Eighteen Iraqis, the majority military personnel, were killed overnight Friday to Saturday in separate extremist attacks mainly in the greater Baghdad area, security sources told AFP.
There was no immediate claim of responsibility for the attacks, but they are in line with the modus operandi of the ISIS group, which still has sleeper cells in Iraq despite its territorial defeat in 2017.
One attack targeted troops in Tarmiya, an agricultural suburb 20 kilometers (12 miles) north of the Iraqi capital.
“ISIS fighters attacked an Iraqi army convoy at night and killed two officers and two soldiers,” a security official said, on condition of anonymity.
Reinforcements were dispatched to the area but also came under fire, with “an officer and two soldiers” killed, the source said.
A member of tribal fighters integrated into the regular forces that were then deployed to the scene was also killed, “along with a civilian caught in the crossfire”, the source added.
Further north, in the central Alton Kubre region, “six peshmerga (Kurdish fighters) were killed when ISIS group extremists attacked their military position with light arms”, another security official told AFP.
Alton Kubre is a disputed area claimed by both the federal government in Baghdad and the autonomous Kurdistan authorities.
Kurdistan Region President Nechirvan Barzani called for the global US-led military coalition to fill the “security gaps” in the disputed regions.
He urged the Iraqi parliament and federal government, as well as the coalition, to speed up efforts to establish a joint force comprised of the Peshmerga and Iraqi military to address the security in the disputes regions to prevent ISIS from undermining the situation.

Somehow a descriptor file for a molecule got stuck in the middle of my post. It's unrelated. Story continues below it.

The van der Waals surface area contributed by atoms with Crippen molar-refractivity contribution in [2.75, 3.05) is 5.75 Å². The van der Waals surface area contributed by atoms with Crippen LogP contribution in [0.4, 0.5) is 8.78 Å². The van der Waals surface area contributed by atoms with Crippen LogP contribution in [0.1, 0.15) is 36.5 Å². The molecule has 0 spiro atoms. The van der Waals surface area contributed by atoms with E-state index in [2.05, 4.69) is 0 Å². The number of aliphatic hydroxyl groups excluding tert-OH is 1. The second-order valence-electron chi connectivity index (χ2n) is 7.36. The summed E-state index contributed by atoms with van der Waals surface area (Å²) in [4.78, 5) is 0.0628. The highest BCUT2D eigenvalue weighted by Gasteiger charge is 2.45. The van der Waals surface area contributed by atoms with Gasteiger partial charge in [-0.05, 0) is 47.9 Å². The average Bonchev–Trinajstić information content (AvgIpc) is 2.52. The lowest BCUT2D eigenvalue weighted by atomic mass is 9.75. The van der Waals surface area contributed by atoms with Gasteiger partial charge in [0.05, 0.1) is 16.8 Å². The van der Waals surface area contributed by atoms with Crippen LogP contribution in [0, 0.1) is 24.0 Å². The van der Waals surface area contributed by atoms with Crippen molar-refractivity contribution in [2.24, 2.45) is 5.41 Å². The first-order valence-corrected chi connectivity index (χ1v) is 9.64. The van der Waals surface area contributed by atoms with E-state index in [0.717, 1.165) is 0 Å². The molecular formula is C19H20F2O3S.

The group, he warned, is a threat to Kurdistan, Iraq, the region and whole world.
Another attack took place in the western desert bordering Syria, a third security source said.
“An officer and a soldier were killed in a bomb explosion while an army convoy was en route to Akashat,” he said.
A soldier was also killed in a bomb blast in Diyala province, which borders Baghdad to the east, according to another official, who added that two other fighters were also wounded in a separate attack.
Iraq in late 2017 declared victory over ISIS, which had overrun swathes of the country and neighboring Syria three years earlier.
However, sleeper cells holed up in mountains and deserts continue to carry out deadly attacks across the country, often at night in remote areas and with light weapons.
Following the latest attacks, Iraqi President Barham Salih called in a tweet for continued “effective international support to eradicate terror across the region”.
The US-led military coalition has been in Iraq since 2014 to help fight ISIS but a vote in parliament last year called for the departure of all foreign troops from the country.
Bakhtiyar Mohammed Sadiq, senior aide at the Peshmerga Ministry, told Asharq Al-Awsat that the attacks are a “dangerous precedent.”
They prove that ISIS was here to stay and capable of carrying out sophisticated attacks, seeing as it attacked Iraqi and Peshmerga forces in one blow, he warned.
They also demonstrate the poor security coordination between the Peshmerga and the federal security forces, he added.
The main reason such attacks persist is the lack of understanding between the leaders of these forces, he remarked, noting instead that tensions exist between them “that at times reach the point of hostility.”